Before the day was out, Cliff Hudson had flown up and volunteered to take me for a while; off we went to Talkeetna. I can't remember how long I stayed with he and Ollie, but it was a fun time. That was in his "old" log home, long before it burned. I think his Army field phone "number" was one "long," two "shorts."

Ollie's sister Ruby was the first girl I ever kissed – on the cheek. I threatened and teased her for a week first. I think she would have preferred a lick from her dog, but it was better than pulling her hair. She told Ollie and I got the expected warning about being "nice."

For airports, Talkeetna had a small "city strip" and a much bigger "FAA field." Cliff and Don Sheldon operated out of the city field. One day, Ollie took me out to the FAA Field to meet Cliff. I didn't know what was going on. It turned out that a Cessna 180 had overturned on the runway. It wasn't badly hurt, just upside down. Before too long a bunch of the town's people had gathered to pull it right-side-up, using a couple of long ropes and a pickup.

Eventually, Cliff took me back to Curry, where my two sisters and I stayed with al and Ruth Yakasoff. I think Carol had gotten married; her departure made room for me. That was a good time, if my older sister hadn't gotten to stay out later than I did – it wasn't fair!

Naturally, you can't have a fire like that without the rumors. There were a lot of things said behind dad's back. As expected, one account had dad as an arsonist.

There was an insurance policy of some sort; I doubt if it was dad's; versus the Alaska Railroad. Probably a liability policy. As an adult, I later encountered the insurance adjuster who worked the fire. He didn't get much into it, but asked me for my memories on the fire's origin. I explained that the location was wrong for any arson, as the only potential candidates were too much at risk, given the location of the families.

The fire started two rooms down the hall from mine. The timing of the fire left a delayed arson out, as the only viable culprit had his family at stake and he had left on the early-morning train – probably at least 2 hours earlier. It would have taken a sophisticated timing device, for that long of a delay.

The origination of the fire was also too far from any "plausible excuse." If arson had been a factor, the kitchen area or the laundry room were the "natural" places to use. Add that dad came awfully close to getting trapped in the blaze. Only his hair was slightly burned, nothing else. If it had been an arson gone bad, his hands and chest would have been burned.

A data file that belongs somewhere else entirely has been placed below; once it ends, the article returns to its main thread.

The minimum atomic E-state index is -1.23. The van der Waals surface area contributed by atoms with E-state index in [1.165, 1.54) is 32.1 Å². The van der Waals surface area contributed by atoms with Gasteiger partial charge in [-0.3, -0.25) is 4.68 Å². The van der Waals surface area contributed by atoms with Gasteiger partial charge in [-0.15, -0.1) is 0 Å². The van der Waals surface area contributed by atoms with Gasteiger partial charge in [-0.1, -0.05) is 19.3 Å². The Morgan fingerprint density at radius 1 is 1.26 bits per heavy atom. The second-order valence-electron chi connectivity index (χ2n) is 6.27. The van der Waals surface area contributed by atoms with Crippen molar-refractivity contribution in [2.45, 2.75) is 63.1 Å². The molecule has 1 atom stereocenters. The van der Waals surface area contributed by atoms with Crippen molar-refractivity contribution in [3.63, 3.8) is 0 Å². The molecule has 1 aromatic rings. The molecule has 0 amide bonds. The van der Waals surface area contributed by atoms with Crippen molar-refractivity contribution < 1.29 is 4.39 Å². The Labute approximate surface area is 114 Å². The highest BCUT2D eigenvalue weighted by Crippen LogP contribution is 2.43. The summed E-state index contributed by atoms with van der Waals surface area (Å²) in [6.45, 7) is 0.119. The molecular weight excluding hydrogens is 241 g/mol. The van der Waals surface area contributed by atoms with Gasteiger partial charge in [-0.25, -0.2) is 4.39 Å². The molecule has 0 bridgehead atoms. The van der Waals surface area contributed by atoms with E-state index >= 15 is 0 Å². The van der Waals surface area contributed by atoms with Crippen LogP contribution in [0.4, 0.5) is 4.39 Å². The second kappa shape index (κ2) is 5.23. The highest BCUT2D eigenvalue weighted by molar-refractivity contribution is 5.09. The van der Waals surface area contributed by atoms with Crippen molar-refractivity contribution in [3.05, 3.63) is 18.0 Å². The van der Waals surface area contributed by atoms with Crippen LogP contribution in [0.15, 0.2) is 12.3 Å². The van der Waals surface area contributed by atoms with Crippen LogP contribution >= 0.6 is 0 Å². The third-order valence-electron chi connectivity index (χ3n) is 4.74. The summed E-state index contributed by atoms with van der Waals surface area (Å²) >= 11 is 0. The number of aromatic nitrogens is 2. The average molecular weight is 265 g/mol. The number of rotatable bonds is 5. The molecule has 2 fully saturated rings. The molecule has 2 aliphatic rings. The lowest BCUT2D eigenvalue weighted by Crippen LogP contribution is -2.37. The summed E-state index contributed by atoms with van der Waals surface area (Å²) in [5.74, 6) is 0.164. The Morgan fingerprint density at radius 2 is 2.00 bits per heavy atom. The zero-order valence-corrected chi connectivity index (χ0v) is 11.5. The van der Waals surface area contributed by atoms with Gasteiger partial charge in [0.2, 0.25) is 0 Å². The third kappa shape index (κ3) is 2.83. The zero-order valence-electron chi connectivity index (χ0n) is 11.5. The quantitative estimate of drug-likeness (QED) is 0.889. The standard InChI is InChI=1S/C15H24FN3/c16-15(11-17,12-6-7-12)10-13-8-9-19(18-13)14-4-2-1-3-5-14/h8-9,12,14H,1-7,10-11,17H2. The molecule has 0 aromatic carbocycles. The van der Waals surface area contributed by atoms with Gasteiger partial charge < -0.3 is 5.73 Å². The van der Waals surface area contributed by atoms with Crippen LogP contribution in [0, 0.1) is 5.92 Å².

When I left my room, I remember the bright glow of the fire in the hallway, just where Dad described the burning door bursting open. I stood there, just long enough for the horror to sink in. Just the sound of the fire announced the power of that monster. A set of closed glass fire-doors allowed a unique view of the rest of the hallway, in the direction of the fire. There was plenty of smoke, but as short as I was, the fire was highly visible.

The adult gal who was lost, was only a couple of doors on the far side of the fire. Dad couldn't get to her. If Dad was any kind of arsonist, he wouldn't have risked killing people, like that. Dad was also a polio victim and didn't move fast enough to willingly risk running from a fire in a known tinder-box.

The only thing that I can imagine caused the fire was an electrical short. As loaded as the hotel was with cockroaches, I can feature a batch of those shorting out an electrical outlet. Having personally witnessed one of those events in Texas, that's not a far-out idea! Certainly, we'll never know, for sure.

What wasn't known was that dad had actually booked a huge number of 'tourist' rooms for the summer following the unexpected fire. He'd even scoped out overhauling and re-starting the ski slope rope-tow for the following winter. Except for the fire, he was on his way to some great money.

The streams around Curry had more than their share of fish; trout and grayling. The Susitna River offered up an occasional salmon. Curry had a lot of "tourist" attraction features. Even with minimal services, the aura of the Hotel was an adventure, in its own right. A variety of tourists were regularly coming through, from photographers, fishermen and even uranium prospectors.

With the consequent "cap" on profits set by the limited number of rooms in the substitute hotel, following the fire, Dad made a natural choice to go for greener pastures. Dad was three, when he got Polio; he walked with a severe limp. From that background, he was one who was difficult to get discouraged.

As bizarre as it may seem, the lease on the original hotel was on the order of fifty dollars per month – utilities included! That left a lot of profit margin, even in those times. As an indicator, cigarettes were a quarter a pack, candy bars were a dime. Room rent was $3.50 per night.